So in these short minutes, I would like to first offer a portrait in lieu of diagnosis, and then a set of possible solutions or counteractions.

Narrative Engineering

Calmness, Smoothness

Designing for Trust

At the frontline of intentionally stupid or dumb AI is where cognitive capitalism is continually designed in a way we can grasp. Even as we speculate on the steps along the very long road to true AI, any systems blazing with intelligence can be used as a clue to its maker’s intent. Its design is managed both by consultants and in laboratories, filled with mind and brain researchers poached from academia who study linguistics, vision, affect, psychology and the workings of the brain.

John Seely Brown, who directed Xerox PARC, and served on the boards of many companies from Amazon to Polycom, was ruthlessly clear on  how technology could be designed to fade into the backgrounds of our lives. Folding in cognitive labor is an explicit part of that, especially as the architecture of the internet has moved from open to closed in twenty years time.

AI researchers hone in on a very difficult field, psycholinguistics, the recreation of how humans produce language, learn and understand it, in order to develop finer computational models. Further, these researchers use reams of real-world data, open playgrounds in which subjects speak freely. Deploying machine learning, these interfaces can understand contrasts in tone, construction of affect, and the linguistic process at the level of the phoneme, or sound. This is the technical apparatus of a contemporary dumb AI.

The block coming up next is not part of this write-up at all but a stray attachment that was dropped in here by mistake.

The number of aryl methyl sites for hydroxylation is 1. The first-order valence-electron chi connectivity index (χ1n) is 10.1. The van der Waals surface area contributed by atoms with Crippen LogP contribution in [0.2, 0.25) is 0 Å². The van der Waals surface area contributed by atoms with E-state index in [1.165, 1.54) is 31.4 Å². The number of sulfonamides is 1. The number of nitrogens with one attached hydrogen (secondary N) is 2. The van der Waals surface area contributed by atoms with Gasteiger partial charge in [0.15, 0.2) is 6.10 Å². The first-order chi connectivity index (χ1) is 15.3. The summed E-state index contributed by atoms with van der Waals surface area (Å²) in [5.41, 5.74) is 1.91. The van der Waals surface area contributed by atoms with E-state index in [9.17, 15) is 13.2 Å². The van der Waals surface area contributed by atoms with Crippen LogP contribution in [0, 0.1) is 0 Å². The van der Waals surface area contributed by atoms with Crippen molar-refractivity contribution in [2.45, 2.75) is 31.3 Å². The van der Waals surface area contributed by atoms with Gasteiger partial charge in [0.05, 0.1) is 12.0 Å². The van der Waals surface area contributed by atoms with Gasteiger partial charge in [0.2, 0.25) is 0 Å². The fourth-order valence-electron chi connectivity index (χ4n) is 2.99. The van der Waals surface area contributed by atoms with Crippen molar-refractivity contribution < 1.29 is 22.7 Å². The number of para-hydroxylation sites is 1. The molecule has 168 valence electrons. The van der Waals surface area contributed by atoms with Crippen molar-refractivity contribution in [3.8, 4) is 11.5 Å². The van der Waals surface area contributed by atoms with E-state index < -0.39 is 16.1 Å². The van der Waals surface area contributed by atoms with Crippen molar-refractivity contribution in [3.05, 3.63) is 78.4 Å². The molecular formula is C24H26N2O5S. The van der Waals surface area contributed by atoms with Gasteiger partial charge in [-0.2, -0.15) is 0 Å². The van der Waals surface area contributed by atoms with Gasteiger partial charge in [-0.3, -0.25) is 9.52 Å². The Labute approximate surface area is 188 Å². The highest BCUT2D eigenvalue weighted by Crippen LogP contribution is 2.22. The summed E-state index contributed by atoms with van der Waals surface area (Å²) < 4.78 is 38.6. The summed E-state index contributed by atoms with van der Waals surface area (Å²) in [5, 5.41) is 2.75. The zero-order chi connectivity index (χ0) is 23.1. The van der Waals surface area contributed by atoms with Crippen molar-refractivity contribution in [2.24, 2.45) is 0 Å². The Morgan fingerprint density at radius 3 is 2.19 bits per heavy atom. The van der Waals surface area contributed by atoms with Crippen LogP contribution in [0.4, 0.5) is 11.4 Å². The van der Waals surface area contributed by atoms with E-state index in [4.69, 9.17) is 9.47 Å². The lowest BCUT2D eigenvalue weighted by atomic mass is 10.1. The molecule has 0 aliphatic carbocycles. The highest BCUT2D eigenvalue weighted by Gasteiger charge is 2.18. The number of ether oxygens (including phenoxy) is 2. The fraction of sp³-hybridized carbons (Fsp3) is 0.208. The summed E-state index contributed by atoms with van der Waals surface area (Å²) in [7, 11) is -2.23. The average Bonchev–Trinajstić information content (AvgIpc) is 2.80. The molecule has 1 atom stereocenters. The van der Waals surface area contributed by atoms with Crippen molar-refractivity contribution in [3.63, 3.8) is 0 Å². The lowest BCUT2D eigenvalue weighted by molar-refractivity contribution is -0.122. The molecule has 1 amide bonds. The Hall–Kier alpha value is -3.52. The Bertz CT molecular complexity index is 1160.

As for the language itself, we see the employment of more creative writers in AI. This is a fascinating shift. Microsoft’s infamous TAY bot was written largely by comedians; Cortana’s writing team is filled with script writers and novelists; there are poets and novelists working at Google on building the language of the future. The Virtual Assistant Summit in San Francisco had speakers from Pixar, Disney, and Dreamworks.

Screenwriters and other creative writers form a strong labor force helping people to buy into fictions built into technology through characters designed to delight. They help the user want to embrace and provide clarity – of thoughts, positions.